Strengthening international policy cooperation
The global crisis of confidence that eventually caused the collapse in world trade in 2008 required a global response: a simultaneous fiscal and monetary policy stimulus in countries with sufficient room to maneuver for such policies. The prospects of sustaining the current economic recovery will be enhanced if advanced, emerging, and developing countries continue to cooperate in the implementation of exit strategies and policies aimed at increasing growth. The agreement among the Group of Twenty (G-20) leaders at Pittsburgh to create a new process for mutual policy assessments is an important step in the right direction, but policy cooperation cannot be limited to those countries. Enhanced policy cooperation will be necessary in the following areas.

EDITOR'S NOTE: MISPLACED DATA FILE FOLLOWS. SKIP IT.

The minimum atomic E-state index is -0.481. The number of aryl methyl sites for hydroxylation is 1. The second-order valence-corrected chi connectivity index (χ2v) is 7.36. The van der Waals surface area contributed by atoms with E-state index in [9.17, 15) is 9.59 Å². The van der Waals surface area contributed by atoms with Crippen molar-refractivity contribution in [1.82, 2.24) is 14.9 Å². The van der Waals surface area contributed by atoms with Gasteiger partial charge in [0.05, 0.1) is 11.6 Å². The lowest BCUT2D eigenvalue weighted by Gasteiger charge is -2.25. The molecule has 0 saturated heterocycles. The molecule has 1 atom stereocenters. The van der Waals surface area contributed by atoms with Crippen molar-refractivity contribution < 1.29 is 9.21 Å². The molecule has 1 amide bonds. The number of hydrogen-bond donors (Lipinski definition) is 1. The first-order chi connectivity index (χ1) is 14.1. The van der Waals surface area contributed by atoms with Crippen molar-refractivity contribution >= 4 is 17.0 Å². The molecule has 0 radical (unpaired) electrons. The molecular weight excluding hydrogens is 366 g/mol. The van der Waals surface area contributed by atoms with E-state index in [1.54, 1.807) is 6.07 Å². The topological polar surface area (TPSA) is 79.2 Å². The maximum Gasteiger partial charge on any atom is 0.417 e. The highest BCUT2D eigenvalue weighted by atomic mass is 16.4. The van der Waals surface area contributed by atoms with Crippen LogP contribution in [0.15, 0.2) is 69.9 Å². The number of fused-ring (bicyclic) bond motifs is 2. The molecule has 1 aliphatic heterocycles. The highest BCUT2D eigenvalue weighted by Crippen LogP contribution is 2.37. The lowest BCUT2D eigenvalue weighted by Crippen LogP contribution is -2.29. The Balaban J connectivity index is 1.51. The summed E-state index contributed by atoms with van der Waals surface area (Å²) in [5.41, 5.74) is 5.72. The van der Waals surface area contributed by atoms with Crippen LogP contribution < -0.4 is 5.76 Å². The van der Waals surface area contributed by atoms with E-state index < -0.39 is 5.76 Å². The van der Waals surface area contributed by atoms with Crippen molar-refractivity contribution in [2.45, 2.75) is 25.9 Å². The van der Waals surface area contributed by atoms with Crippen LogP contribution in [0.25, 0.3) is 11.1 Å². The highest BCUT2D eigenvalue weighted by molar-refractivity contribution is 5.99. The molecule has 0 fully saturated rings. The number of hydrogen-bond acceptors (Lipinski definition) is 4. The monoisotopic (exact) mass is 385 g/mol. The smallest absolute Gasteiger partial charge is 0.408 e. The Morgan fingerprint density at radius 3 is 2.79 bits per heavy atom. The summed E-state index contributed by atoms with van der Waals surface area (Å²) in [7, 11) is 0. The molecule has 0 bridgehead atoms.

Avoiding protectionism. Restrictions on international trade and services, government subsidies for domestic industries, distortions to foreign direct investment, informal pressures on banks to give preference to domestic borrowers—all constitute serious threats to the economic recovery. Political pressures to maintain financial support to domestic industries indefinitely and to take more far-reaching protective measures could rise if unemployment remains relatively high in the coming years, in line with current expectations. Governments should eschew such protectionist policies and make strong efforts to reinvigorate the Doha Round. An ambitious Doha Round would constitute a major step toward a higher growth path for the world economy: a recent study puts potential annual GDP gains from multilateral trade liberalization at $300 billion to $700 billion.10